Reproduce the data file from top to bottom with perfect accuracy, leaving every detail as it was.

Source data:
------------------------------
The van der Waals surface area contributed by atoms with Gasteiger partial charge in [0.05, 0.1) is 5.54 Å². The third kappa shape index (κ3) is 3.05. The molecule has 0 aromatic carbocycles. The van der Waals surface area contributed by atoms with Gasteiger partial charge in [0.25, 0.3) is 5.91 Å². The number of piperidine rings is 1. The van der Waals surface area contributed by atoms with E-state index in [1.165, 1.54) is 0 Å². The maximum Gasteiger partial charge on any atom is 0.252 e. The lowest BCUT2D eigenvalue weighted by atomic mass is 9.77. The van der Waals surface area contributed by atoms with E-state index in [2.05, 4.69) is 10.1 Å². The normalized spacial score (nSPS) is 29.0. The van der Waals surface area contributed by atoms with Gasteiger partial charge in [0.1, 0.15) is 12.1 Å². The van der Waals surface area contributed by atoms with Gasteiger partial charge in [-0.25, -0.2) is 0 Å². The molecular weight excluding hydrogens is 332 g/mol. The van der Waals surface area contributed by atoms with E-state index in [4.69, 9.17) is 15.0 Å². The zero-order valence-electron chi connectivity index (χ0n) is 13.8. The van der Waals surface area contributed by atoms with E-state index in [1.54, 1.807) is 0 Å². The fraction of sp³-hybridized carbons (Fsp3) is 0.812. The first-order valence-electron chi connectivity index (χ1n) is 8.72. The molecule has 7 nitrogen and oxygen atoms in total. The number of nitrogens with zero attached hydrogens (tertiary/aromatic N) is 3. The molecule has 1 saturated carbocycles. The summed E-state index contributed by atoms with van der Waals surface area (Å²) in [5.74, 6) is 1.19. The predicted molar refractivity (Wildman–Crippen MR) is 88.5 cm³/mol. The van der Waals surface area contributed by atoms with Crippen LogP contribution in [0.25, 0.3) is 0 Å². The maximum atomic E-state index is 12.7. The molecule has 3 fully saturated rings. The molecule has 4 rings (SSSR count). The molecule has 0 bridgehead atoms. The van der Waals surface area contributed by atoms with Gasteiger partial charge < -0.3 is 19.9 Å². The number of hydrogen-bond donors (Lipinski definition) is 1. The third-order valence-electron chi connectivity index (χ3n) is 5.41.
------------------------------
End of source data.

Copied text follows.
The van der Waals surface area contributed by atoms with Gasteiger partial charge in [0.05, 0.1) is 5.54 Å². The third kappa shape index (κ3) is 3.05. The molecule has 0 aromatic carbocycles. The van der Waals surface area contributed by atoms with Gasteiger partial charge in [0.25, 0.3) is 5.91 Å². The number of piperidine rings is 1. The van der Waals surface area contributed by atoms with E-state index in [1.165, 1.54) is 0 Å². The maximum Gasteiger partial charge on any atom is 0.252 e. The lowest BCUT2D eigenvalue weighted by atomic mass is 9.77. The van der Waals surface area contributed by atoms with E-state index in [2.05, 4.69) is 10.1 Å². The normalized spacial score (nSPS) is 29.0. The van der Waals surface area contributed by atoms with Gasteiger partial charge in [0.1, 0.15) is 12.1 Å². The van der Waals surface area contributed by atoms with Gasteiger partial charge in [-0.25, -0.2) is 0 Å². The molecular weight excluding hydrogens is 332 g/mol. The van der Waals surface area contributed by atoms with E-state index in [4.69, 9.17) is 15.0 Å². The zero-order valence-electron chi connectivity index (χ0n) is 13.8. The van der Waals surface area contributed by atoms with E-state index in [1.54, 1.807) is 0 Å². The fraction of sp³-hybridized carbons (Fsp3) is 0.812. The first-order valence-electron chi connectivity index (χ1n) is 8.72. The molecule has 7 nitrogen and oxygen atoms in total. The number of nitrogens with zero attached hydrogens (tertiary/aromatic N) is 3. The molecule has 1 saturated carbocycles. The summed E-state index contributed by atoms with van der Waals surface area (Å²) in [5.74, 6) is 1.19. The predicted molar refractivity (Wildman–Crippen MR) is 88.5 cm³/mol. The van der Waals surface area contributed by atoms with Crippen LogP contribution in [0.25, 0.3) is 0 Å². The maximum atomic E-state index is 12.7. The molecule has 3 fully saturated rings. The molecule has 4 rings (SSSR count). The molecule has 0 bridgehead atoms. The van der Waals surface area contributed by atoms with Gasteiger partial charge < -0.3 is 19.9 Å². The number of hydrogen-bond donors (Lipinski definition) is 1. The third-order valence-electron chi connectivity index (χ3n) is 5.41.